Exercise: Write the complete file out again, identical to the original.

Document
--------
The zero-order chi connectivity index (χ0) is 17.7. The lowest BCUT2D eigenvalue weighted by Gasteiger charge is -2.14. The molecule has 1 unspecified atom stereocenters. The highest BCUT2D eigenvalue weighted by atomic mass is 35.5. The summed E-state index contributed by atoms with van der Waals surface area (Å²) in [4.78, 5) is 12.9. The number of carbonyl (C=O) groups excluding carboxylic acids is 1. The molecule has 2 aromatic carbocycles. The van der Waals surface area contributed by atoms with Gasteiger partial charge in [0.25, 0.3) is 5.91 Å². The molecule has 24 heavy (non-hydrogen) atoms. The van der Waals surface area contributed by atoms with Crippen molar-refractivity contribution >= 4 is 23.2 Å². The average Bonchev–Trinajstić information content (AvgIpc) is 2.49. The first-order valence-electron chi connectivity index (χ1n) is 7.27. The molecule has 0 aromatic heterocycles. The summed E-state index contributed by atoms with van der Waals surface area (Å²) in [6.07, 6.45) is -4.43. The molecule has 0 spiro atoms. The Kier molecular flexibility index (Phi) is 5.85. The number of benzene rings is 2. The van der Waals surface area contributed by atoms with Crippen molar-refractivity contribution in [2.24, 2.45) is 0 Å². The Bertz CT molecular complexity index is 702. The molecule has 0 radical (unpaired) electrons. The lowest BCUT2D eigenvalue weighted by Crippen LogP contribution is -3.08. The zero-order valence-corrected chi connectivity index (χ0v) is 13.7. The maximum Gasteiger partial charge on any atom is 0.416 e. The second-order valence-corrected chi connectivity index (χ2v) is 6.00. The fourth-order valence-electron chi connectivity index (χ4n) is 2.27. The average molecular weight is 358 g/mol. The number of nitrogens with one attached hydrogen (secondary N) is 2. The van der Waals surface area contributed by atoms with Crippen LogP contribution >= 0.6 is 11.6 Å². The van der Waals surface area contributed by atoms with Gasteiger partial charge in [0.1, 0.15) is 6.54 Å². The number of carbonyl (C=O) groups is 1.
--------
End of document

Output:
The zero-order chi connectivity index (χ0) is 17.7. The lowest BCUT2D eigenvalue weighted by Gasteiger charge is -2.14. The molecule has 1 unspecified atom stereocenters. The highest BCUT2D eigenvalue weighted by atomic mass is 35.5. The summed E-state index contributed by atoms with van der Waals surface area (Å²) in [4.78, 5) is 12.9. The number of carbonyl (C=O) groups excluding carboxylic acids is 1. The molecule has 2 aromatic carbocycles. The van der Waals surface area contributed by atoms with Gasteiger partial charge in [0.25, 0.3) is 5.91 Å². The molecule has 24 heavy (non-hydrogen) atoms. The van der Waals surface area contributed by atoms with Crippen molar-refractivity contribution >= 4 is 23.2 Å². The average Bonchev–Trinajstić information content (AvgIpc) is 2.49. The first-order valence-electron chi connectivity index (χ1n) is 7.27. The molecule has 0 aromatic heterocycles. The summed E-state index contributed by atoms with van der Waals surface area (Å²) in [6.07, 6.45) is -4.43. The molecule has 0 spiro atoms. The Kier molecular flexibility index (Phi) is 5.85. The number of benzene rings is 2. The van der Waals surface area contributed by atoms with Crippen molar-refractivity contribution in [2.24, 2.45) is 0 Å². The Bertz CT molecular complexity index is 702. The molecule has 0 radical (unpaired) electrons. The lowest BCUT2D eigenvalue weighted by Crippen LogP contribution is -3.08. The zero-order valence-corrected chi connectivity index (χ0v) is 13.7. The maximum Gasteiger partial charge on any atom is 0.416 e. The second-order valence-corrected chi connectivity index (χ2v) is 6.00. The fourth-order valence-electron chi connectivity index (χ4n) is 2.27. The average molecular weight is 358 g/mol. The number of nitrogens with one attached hydrogen (secondary N) is 2. The van der Waals surface area contributed by atoms with Crippen LogP contribution >= 0.6 is 11.6 Å². The van der Waals surface area contributed by atoms with Gasteiger partial charge in [0.1, 0.15) is 6.54 Å². The number of carbonyl (C=O) groups is 1.